Does it make sense to Opt Out of EPF benefits ?

POSTED BY chinthub ON April 10, 2014 11:48 am COMMENTS (11)

My sister graduated and got hired by a good company with a good offer. Her monthly pay would be more than 6500.

I have read many articles that most people these days are opting out of EPF as its returns, compared to other investments, are less.

For eg: EPF is compounded yearly, whereas a recurring deposit is compounded quarterly and is tax exempted as well. As of the current scenario RD with SBI has an interest rate of 9% where EPF is 8.75%.

Kindly advise if opting out of EPF is good or not. If its good, please point out its other benefits as well



11 replies on this article “Does it make sense to Opt Out of EPF benefits ?”

  1. Vaibhav Goyal says:

    From what I know, Employer will give their contribution only if Employee himself is contributing towards his PF. So if Employee opts out, employer will not be liable to contribute. Thus she will not get Employer’s contribution in hand, if she opts out of PF.

    I also did some googling and found below link to support my comment:

    Thus I am reasonably confident about what i said above, but still to be on safe side I’d advise that your sister get this point confirmed with her HR dept.

    1. chinthub says:

      Thanks Vaibhav.

  2. Vaibhav Goyal says:

    As per rule – One can opt out of EPF at the beginning of the career provided the salary is more than Rs.6,500/-. Opting out at a later date is not possible.

    So in this case, Amith’s sister has the option of opting out of EPF since she is beginning her career and has never been a part of EPF.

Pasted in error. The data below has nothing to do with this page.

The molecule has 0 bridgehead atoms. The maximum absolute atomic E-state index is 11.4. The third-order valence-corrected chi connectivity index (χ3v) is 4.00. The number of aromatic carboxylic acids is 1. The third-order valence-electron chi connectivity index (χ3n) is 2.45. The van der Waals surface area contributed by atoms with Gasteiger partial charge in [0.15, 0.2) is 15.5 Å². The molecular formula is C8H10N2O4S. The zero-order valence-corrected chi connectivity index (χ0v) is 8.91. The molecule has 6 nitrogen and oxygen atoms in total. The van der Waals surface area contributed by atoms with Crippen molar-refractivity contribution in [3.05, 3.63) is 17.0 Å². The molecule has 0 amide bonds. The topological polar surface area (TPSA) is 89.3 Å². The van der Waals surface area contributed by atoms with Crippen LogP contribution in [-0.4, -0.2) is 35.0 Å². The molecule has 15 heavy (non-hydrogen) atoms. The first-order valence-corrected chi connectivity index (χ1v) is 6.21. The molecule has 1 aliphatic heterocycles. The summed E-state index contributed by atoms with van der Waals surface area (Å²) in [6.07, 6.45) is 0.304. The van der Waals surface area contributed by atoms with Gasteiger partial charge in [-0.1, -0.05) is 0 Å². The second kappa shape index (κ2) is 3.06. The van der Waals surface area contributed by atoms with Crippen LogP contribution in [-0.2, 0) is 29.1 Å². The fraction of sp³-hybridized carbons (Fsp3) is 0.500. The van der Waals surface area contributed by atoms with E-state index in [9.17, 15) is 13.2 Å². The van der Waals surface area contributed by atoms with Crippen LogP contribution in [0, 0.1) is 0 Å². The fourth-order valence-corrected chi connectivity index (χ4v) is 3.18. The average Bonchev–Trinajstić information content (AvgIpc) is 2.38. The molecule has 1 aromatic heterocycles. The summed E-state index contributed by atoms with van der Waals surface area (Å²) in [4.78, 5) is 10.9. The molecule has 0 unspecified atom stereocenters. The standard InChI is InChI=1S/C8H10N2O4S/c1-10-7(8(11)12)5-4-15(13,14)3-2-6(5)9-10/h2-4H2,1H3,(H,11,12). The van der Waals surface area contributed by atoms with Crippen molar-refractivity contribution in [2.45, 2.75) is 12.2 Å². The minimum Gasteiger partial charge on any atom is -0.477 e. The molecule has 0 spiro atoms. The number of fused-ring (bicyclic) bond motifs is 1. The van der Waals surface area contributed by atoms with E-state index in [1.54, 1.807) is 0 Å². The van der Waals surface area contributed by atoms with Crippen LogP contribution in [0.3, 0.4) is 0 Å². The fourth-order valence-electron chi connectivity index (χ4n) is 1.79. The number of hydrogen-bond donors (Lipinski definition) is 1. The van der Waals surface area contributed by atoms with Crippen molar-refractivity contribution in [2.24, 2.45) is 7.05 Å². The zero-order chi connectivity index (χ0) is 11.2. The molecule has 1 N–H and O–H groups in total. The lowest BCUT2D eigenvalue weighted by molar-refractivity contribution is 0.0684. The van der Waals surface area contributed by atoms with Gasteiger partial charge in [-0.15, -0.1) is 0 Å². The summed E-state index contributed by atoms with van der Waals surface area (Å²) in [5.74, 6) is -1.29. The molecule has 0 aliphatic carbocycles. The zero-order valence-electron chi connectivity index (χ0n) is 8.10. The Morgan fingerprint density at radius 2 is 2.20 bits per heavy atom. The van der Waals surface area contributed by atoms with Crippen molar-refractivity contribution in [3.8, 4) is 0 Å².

However I wouldn’t advise to do so – Mainly bcoz though she will save the Employee contribution and get it in hand, and can invest it in other avenues like MFs, but she’ll completely lose out on the 12% Employer’s contribution which she would have otherwise got under EPF. This loss is likely to be more than any gain she would make by investing her contribution in other avenues.

    1. chinthub says:

      Thank you Vaibhav!

      Can you please reconfirm the part that you mentioned that “she’ll completely lose out on the 12% Employer’s contribution”? My understanding was that she will get 12% of her basic salary and 12% of employers’ contribution as well with her monthly pay.

  3. ashalanshu says:

    Dear Chinthu, EPF is not optional. It’s mandatory if the employer in question has more than 50 employees on it’s payroll. Should I say more? 🙂



  4. Hemanth Chandra says:

    Sorry typo mistake…. it not Muthu, its Amith

  5. Hemanth Chandra says:

    Dear Muthu,

    As you said, “whereas a recurring deposit is compounded quarterly and is tax exempted as well”, this is wrong that you don’t have to pay tax on RD. You have to pay tax on the interest that you got from RDs. TDS is not applicable for RDs, which doesn’t mean that RD is tax exempted. You have to pay tax on RD.


    1. chinthub says:

      Thanks for sharing that info. I was not aware of that.

  6. manikambh says:

    I think you are talking about PPF. I can see in my EPF statement that every month the interest is calculated.

    I recommend you continue with EPF.

  7. chinthub says:

    Thanks Muthu for the reply.

    I am quoting Manish’s reply in one of the EPF related post “Learn about your EPF and PPF in detail”.

    He says there

    “Interest is calculated just one time in a year on the lowest balance between the fifth and the last day of the month of March. So make all your deposits before March 5.”

    I remember reading same information in another article as well. There they mentioned that it’s simple interest that is calculated on each months contribution (Like Manish mentioned between 5th and 25th of every month) and added to the principle amount (i.e. last years balance) only by the end of current financial year. So I suppose its yearly compounded.

    Please correct me if I am wrong.

  8. Muthu Krishnan V says:

    epf is compounded monthly. EPF returns are EEE as of today. calculate SBI after tax interest rate.

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